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Uganda - Intergovernmental Fiscal Transfers Program Project (Inglês)

The objective of the Intergovernmental Fiscal Transfers Program Project for Uganda is to improve the adequacy and equity of fiscal transfers and improve fiscal management of resources by Local Governments for health and education services. Uganda has performed well in terms of economic growth and poverty reduction over the last decades, despite a recent slowdown. Uganda is a low-income country with gross domestic product (GDP) per capita of US$600 (2016). GDP growth has averaged more than 6 percent for the past 20 years. This growth can be attributed to macroeconomic stability, post-conflict rebound and pro-market reforms. This growth benefitted the poorest households, and during the last decade, Uganda managed to reduce the proportion of households living under international extreme poverty line faster than any other country in Sub-Saharan Africa (SSA). More recently the rate of economic expansion decelerated from an average of 7.6 percent a year during FY06-FY10 to 5.5 percent from FY11-FY15. This is because of external factors, inconsistent fiscal and monetary policies, a slowdown in the efforts by the Government to implement further reforms and low domestic revenue collection, which have created fiscal constraints for the Government. These constraints might ease when Uganda begins exporting oil, but the timing of this is uncertain. The Uganda Intergovernmental Fiscal Transfer Program (UgIFT) has high strategic relevance because it will address the binding constraint of low and inequitable levels of funding for health and education at the local level. The UgIFT Program is based on a premise that improved local government financing of education and health services is a necessary condition for improved outcomes, but it needs to be complemented with sustained policy improvements and investment in health and educations sectors. Funding levels for social services in most local governments (LGs) are too low to achieve improvements in outcomes. Specifically, the program addresses three constraints that have a major adverse impact on service delivery: (a) the large-scale horizontal inequities in the per capita amounts of transfers received by the LGs; (b) the inadequate level of per capita social expenditures in poorer LGs; and (c) the poor fiscal management of resources by LGs.

Detalhes

  • Data do documento

    2017/06/06

  • TIpo de documento

    Documento de avaliação do projeto:

  • No. do relatório

    114260

  • Nº do volume

    1

  • Total Volume(s)

    1

  • País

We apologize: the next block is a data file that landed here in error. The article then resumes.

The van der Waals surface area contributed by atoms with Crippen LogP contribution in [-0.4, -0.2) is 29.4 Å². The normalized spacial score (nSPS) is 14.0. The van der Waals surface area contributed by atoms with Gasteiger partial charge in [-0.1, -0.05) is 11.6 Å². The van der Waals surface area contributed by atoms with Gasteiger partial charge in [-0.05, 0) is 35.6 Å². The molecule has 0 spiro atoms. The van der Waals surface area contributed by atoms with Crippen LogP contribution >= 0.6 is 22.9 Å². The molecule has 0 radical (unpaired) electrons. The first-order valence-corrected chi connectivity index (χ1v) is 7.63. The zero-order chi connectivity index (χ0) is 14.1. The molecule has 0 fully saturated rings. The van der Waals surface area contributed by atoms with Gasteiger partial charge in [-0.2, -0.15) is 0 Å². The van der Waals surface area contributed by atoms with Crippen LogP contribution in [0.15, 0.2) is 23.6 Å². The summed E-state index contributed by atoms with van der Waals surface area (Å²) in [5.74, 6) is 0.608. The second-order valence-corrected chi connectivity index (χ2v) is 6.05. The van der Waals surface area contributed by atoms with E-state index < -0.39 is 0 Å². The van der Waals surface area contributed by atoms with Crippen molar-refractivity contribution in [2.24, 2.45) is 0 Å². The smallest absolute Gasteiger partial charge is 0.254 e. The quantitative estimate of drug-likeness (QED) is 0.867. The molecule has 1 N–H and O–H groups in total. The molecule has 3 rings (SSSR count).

Uganda,

  • Região

    África,

  • Data de divulgação

    2017/06/29

  • Disclosure Status

    Disclosed

  • Board Meeting Date

    2017-06-27T00:00:00Z

  • Nome do documento

    Uganda - Intergovernmental Fiscal Transfers Program Project

  • Palavras-chave

    Environmental and Social Systems Assessment;Environmental and Social Management Plan;Local Government Management and Service Delivery;free universal primary education;education and health;information and communication technology;violence against child;local government service delivery;fiscal transfer;vocational education and training;real per capita term;decentralization of service delivery;population living in poverty;access to reproductive health;management of service delivery;public expenditure on health;vulnerability to climate change;gender based violence;Economic Growth and Planning;financing of service delivery;intergovernmental fiscal transfer;education service;performance assessment;Education Services;service delivery performance;grant allocation;development grants;fiscal management;health facility;extreme poverty line;local government financing;fund for health;ministries of health;national poverty line;construction of school;allocation of fund;formula based transfer;cost of administer;disbursement linked indicators;management of health;consumer price index;exchange rate;Exchange Rates;provision of health;improved service delivery;purposes of section;category of health;locally raised revenue;local government department;share of resource;international poverty line;public sector employment;per capita allocation;access to health;process of decentralization;health sector development;distribution of resource;rule based systems;Performance and Accountability;increase in income;domestic revenue collection;gross domestic product;gross enrollment rate;water and environment;total public spending;children per woman;civil service staff;transfers to individual;rapid population growth;changing government priorities;local government capacity;basic education service;per capita cost;disparities in health;public health facility;primary school teacher;fiscal transfer system;local government administration;local government system;public health activity;degree of authority;system of performance;

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